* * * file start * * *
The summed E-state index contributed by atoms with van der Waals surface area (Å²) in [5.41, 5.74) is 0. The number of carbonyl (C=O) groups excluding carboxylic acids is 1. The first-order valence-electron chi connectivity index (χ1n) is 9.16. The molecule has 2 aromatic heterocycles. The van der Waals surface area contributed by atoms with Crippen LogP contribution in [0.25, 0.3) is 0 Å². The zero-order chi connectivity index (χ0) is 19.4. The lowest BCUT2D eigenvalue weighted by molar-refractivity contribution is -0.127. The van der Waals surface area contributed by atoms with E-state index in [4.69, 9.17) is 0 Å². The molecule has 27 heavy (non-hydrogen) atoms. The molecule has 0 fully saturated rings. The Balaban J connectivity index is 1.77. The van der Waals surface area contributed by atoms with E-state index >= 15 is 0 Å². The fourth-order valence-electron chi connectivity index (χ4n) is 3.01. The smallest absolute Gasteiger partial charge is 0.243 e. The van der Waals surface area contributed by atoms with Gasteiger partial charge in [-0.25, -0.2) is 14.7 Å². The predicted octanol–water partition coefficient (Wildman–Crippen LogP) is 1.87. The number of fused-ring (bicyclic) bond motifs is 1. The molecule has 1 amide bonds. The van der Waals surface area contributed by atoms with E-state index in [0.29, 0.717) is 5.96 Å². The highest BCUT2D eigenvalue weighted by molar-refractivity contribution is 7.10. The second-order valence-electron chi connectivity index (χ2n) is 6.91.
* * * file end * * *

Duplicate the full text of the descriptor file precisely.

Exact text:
The summed E-state index contributed by atoms with van der Waals surface area (Å²) in [5.41, 5.74) is 0. The number of carbonyl (C=O) groups excluding carboxylic acids is 1. The first-order valence-electron chi connectivity index (χ1n) is 9.16. The molecule has 2 aromatic heterocycles. The van der Waals surface area contributed by atoms with Crippen LogP contribution in [0.25, 0.3) is 0 Å². The zero-order chi connectivity index (χ0) is 19.4. The lowest BCUT2D eigenvalue weighted by molar-refractivity contribution is -0.127. The van der Waals surface area contributed by atoms with E-state index in [4.69, 9.17) is 0 Å². The molecule has 27 heavy (non-hydrogen) atoms. The molecule has 0 fully saturated rings. The Balaban J connectivity index is 1.77. The van der Waals surface area contributed by atoms with E-state index >= 15 is 0 Å². The fourth-order valence-electron chi connectivity index (χ4n) is 3.01. The smallest absolute Gasteiger partial charge is 0.243 e. The van der Waals surface area contributed by atoms with Gasteiger partial charge in [-0.25, -0.2) is 14.7 Å². The predicted octanol–water partition coefficient (Wildman–Crippen LogP) is 1.87. The number of fused-ring (bicyclic) bond motifs is 1. The molecule has 1 amide bonds. The van der Waals surface area contributed by atoms with E-state index in [0.29, 0.717) is 5.96 Å². The highest BCUT2D eigenvalue weighted by molar-refractivity contribution is 7.10. The second-order valence-electron chi connectivity index (χ2n) is 6.91.